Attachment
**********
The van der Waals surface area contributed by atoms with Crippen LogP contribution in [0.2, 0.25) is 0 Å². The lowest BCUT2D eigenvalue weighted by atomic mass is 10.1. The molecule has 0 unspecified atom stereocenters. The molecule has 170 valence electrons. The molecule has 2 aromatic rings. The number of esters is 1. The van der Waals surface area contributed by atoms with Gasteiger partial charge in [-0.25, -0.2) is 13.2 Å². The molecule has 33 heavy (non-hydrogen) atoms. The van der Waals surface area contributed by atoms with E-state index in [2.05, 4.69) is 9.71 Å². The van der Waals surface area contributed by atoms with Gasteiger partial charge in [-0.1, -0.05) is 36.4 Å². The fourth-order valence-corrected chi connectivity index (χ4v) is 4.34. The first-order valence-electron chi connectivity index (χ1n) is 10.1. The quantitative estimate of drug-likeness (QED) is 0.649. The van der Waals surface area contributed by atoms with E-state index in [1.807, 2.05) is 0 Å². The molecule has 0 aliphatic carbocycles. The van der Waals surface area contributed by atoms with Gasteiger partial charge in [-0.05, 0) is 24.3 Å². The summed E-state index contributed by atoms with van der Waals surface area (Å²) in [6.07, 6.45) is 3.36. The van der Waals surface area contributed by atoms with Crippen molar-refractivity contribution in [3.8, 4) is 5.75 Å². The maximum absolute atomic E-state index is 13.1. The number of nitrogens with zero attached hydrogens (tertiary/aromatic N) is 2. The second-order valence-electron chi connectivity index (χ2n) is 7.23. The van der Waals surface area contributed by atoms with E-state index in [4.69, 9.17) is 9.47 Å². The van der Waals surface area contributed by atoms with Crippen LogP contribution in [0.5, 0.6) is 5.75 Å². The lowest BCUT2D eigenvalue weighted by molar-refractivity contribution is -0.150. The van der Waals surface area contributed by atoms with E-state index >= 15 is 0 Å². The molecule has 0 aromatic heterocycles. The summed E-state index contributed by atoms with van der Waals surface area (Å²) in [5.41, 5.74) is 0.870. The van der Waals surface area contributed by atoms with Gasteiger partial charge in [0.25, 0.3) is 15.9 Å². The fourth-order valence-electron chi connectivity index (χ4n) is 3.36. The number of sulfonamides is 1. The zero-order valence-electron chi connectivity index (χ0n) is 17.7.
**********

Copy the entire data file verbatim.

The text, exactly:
The van der Waals surface area contributed by atoms with Crippen LogP contribution in [0.2, 0.25) is 0 Å². The lowest BCUT2D eigenvalue weighted by atomic mass is 10.1. The molecule has 0 unspecified atom stereocenters. The molecule has 170 valence electrons. The molecule has 2 aromatic rings. The number of esters is 1. The van der Waals surface area contributed by atoms with Gasteiger partial charge in [-0.25, -0.2) is 13.2 Å². The molecule has 33 heavy (non-hydrogen) atoms. The van der Waals surface area contributed by atoms with E-state index in [2.05, 4.69) is 9.71 Å². The van der Waals surface area contributed by atoms with Gasteiger partial charge in [-0.1, -0.05) is 36.4 Å². The fourth-order valence-corrected chi connectivity index (χ4v) is 4.34. The first-order valence-electron chi connectivity index (χ1n) is 10.1. The quantitative estimate of drug-likeness (QED) is 0.649. The van der Waals surface area contributed by atoms with E-state index in [1.807, 2.05) is 0 Å². The molecule has 0 aliphatic carbocycles. The van der Waals surface area contributed by atoms with Gasteiger partial charge in [-0.05, 0) is 24.3 Å². The summed E-state index contributed by atoms with van der Waals surface area (Å²) in [6.07, 6.45) is 3.36. The van der Waals surface area contributed by atoms with Crippen molar-refractivity contribution in [3.8, 4) is 5.75 Å². The maximum absolute atomic E-state index is 13.1. The number of nitrogens with zero attached hydrogens (tertiary/aromatic N) is 2. The second-order valence-electron chi connectivity index (χ2n) is 7.23. The van der Waals surface area contributed by atoms with E-state index in [4.69, 9.17) is 9.47 Å². The van der Waals surface area contributed by atoms with Crippen LogP contribution in [0.5, 0.6) is 5.75 Å². The lowest BCUT2D eigenvalue weighted by molar-refractivity contribution is -0.150. The van der Waals surface area contributed by atoms with E-state index >= 15 is 0 Å². The molecule has 0 aromatic heterocycles. The summed E-state index contributed by atoms with van der Waals surface area (Å²) in [5.41, 5.74) is 0.870. The van der Waals surface area contributed by atoms with Gasteiger partial charge in [0.25, 0.3) is 15.9 Å². The fourth-order valence-electron chi connectivity index (χ4n) is 3.36. The number of sulfonamides is 1. The zero-order valence-electron chi connectivity index (χ0n) is 17.7.